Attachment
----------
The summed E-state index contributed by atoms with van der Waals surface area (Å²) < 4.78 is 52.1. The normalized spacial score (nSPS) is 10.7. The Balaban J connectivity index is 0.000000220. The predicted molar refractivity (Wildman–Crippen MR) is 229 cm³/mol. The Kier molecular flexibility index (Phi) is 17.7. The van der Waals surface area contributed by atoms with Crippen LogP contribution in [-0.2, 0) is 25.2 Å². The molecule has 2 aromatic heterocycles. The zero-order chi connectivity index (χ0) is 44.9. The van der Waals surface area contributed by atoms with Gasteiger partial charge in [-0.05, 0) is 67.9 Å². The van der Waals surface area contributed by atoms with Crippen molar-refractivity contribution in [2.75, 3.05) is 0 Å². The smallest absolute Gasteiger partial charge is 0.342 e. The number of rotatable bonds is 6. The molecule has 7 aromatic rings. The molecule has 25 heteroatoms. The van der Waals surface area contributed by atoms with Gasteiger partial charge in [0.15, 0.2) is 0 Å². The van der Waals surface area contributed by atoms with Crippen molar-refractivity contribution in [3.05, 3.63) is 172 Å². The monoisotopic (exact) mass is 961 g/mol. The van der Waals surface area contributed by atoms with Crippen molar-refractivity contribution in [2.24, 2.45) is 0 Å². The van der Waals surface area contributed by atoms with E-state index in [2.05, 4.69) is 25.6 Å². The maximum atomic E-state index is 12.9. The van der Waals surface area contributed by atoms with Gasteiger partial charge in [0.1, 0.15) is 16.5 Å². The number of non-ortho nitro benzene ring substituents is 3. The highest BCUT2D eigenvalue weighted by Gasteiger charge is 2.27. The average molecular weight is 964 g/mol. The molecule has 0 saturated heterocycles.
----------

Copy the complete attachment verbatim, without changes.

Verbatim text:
The summed E-state index contributed by atoms with van der Waals surface area (Å²) < 4.78 is 52.1. The normalized spacial score (nSPS) is 10.7. The Balaban J connectivity index is 0.000000220. The predicted molar refractivity (Wildman–Crippen MR) is 229 cm³/mol. The Kier molecular flexibility index (Phi) is 17.7. The van der Waals surface area contributed by atoms with Crippen LogP contribution in [-0.2, 0) is 25.2 Å². The molecule has 2 aromatic heterocycles. The zero-order chi connectivity index (χ0) is 44.9. The van der Waals surface area contributed by atoms with Gasteiger partial charge in [-0.05, 0) is 67.9 Å². The van der Waals surface area contributed by atoms with Crippen molar-refractivity contribution in [2.75, 3.05) is 0 Å². The smallest absolute Gasteiger partial charge is 0.342 e. The number of rotatable bonds is 6. The molecule has 7 aromatic rings. The molecule has 25 heteroatoms. The van der Waals surface area contributed by atoms with Gasteiger partial charge in [0.15, 0.2) is 0 Å². The van der Waals surface area contributed by atoms with Crippen molar-refractivity contribution in [3.05, 3.63) is 172 Å². The monoisotopic (exact) mass is 961 g/mol. The van der Waals surface area contributed by atoms with Crippen molar-refractivity contribution in [2.24, 2.45) is 0 Å². The van der Waals surface area contributed by atoms with E-state index in [2.05, 4.69) is 25.6 Å². The maximum atomic E-state index is 12.9. The van der Waals surface area contributed by atoms with Gasteiger partial charge in [0.1, 0.15) is 16.5 Å². The number of non-ortho nitro benzene ring substituents is 3. The highest BCUT2D eigenvalue weighted by Gasteiger charge is 2.27. The average molecular weight is 964 g/mol. The molecule has 0 saturated heterocycles.